Becoming a god is not Mormon doctrine? And if it is Evangelical doctrine, I can't wait to start hearing more layman Evangelicals teach the doctrine of human deification.
Essentially, Mormonism teaches that the God of t his world was once a man
Kind of like how "The Word was God...And the Word was made flesh and dwelt among us?" (John 1:1, 14)
perhaps a sinner like all other men
Pure speculation that is the focused on by people like that Aaron S. guy from the incredibly scholarly MRM.
and that through obedience to the laws and ordinances of Mormonism, was resurrected and exalted to Godhood.
Wow, that is more than I really know. This sounds more like a quote from "The God Makers" than any official doctrine.
Speaking of "The God Makers":
"The Mormons are truly "godmakers": as the doctrine of exaltation explains, the fullness of human salvation means "becoming a god." Yet what was meant to be a term of ridicule has turned out to be a term of approbation, for the witness of the Greek Fathers of the Church, described in chapter two, is that they also believed that salvation meant "becoming a god." It seems that if one's soteriology cannot accommodate a doctrine of human divinization, then it has at least implicitly, if not explicitly, rejected the heritage of the early Christian church and departed from the faith of first millennium Christianity. However, if that is the case, those who would espouse such a soteriology also believe, in fact, that Christianity, from about the second century on, has apostatized and "gotten it wrong" on this core issue of human salvation. Thus, ironically, those who would excoriate Mormons for believing in the doctrine of exaltation actually agree with them that the early church experienced a "great apostasy" on fundamental doctrinal questions. And the supreme irony is that such persons should probably investigate the claims of the LDS Church, which proclaims that within itself is to be found the 'restoration of all things.'" (Jordan Vadja, "Partakers of the Divine Nature
He is the God of this earth.
More like the Universe.
All men can become gods by the same route.
God became God by route of the Atonement of Jesus Christ?
On the other hand, Christians believe in the doctrine of divinization or theosis.
Well, considering theosis
means "making divine," I don't see the conflict. Last time I checked, Mormons believed in deification.
But Jordan Vadja makes the distinction fairly well:
"The most profound difference between the doctrines of theosis
and exaltation revolves around the way in which humans become divinized, or become gods. In the doctrine of theosis,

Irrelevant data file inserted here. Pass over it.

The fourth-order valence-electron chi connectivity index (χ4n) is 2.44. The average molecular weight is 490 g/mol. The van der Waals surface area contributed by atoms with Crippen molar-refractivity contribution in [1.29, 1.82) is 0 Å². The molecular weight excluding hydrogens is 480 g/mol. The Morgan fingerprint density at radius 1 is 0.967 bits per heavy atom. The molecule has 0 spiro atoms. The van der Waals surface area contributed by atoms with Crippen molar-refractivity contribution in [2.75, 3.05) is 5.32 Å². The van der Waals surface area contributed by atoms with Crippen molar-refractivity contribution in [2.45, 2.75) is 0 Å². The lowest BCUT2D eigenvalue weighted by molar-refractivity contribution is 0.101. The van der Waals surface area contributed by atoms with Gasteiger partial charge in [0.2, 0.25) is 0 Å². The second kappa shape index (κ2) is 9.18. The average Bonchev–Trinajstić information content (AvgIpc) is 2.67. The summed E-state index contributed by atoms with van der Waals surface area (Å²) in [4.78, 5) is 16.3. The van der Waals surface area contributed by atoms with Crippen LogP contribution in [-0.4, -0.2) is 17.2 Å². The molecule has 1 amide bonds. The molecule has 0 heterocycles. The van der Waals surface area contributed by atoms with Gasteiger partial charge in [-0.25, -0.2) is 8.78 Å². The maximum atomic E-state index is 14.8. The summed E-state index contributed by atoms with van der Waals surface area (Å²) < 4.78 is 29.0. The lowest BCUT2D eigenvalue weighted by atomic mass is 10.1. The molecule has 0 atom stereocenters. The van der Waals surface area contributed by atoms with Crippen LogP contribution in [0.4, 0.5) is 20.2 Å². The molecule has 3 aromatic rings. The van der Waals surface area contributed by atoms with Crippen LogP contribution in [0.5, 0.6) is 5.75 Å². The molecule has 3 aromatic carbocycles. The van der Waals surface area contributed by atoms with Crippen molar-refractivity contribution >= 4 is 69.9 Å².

divinization comes about through participation
in the divine energies of the one divine nature, which divine nature is fully possessed by each of the three divine persons who comprise the Trinity—the Father, the Son, and the Holy Spirit. In the doctrine of exaltation, divinization comes about through growth
of a capacity which is innate to the children born of Heavenly Parents—the Father and his eternal companion. This difference—the difference between participation
—can be rooted in two very different ontological understandings of divine nature and human nature...The doctrine of theosis
presupposes that there is a fundamental distinction between uncreated being and created being...The doctrine of exaltation presupposes that God is of the same species as human persons. There is no distinction between uncreated and created beings or persons since all persons, divine as well as human, are uncreated. In other words, intelligence,
the core or essence of every person (whether divine or human) is self-existent and eternal, uncreated and uncreatable...Even given this profound difference rooted in ontology, the difference between participation and growth, the doctrines of theosis
and exaltation both agree in teaching that divinized humans are always subordinate to the God who makes their divinization a reality."
There are several views, but absolutely none have anything remotely related to the Mormon view.
Becoming a god doesn't relate to the Mormon view?
For Christians, theosis means we can receive the attributes of God by grace.
Last time I checked, Mormons could only reach godhood by mean of Christ's atonement. What is that called? Oh, that's right, grace.
There never was a time when God was not God.
So, it really only has to do with our view of God. Nothing whatsoever to do with the idea of becoming one.
Notice this opening:
"In his great work, On the Incarnation
, he wrote similarly that Christ 'was made man that we might be made God.'"
Now check out Daniel C. Peterson's findings: http://mi.byu.edu/pu...d=46&chapid=258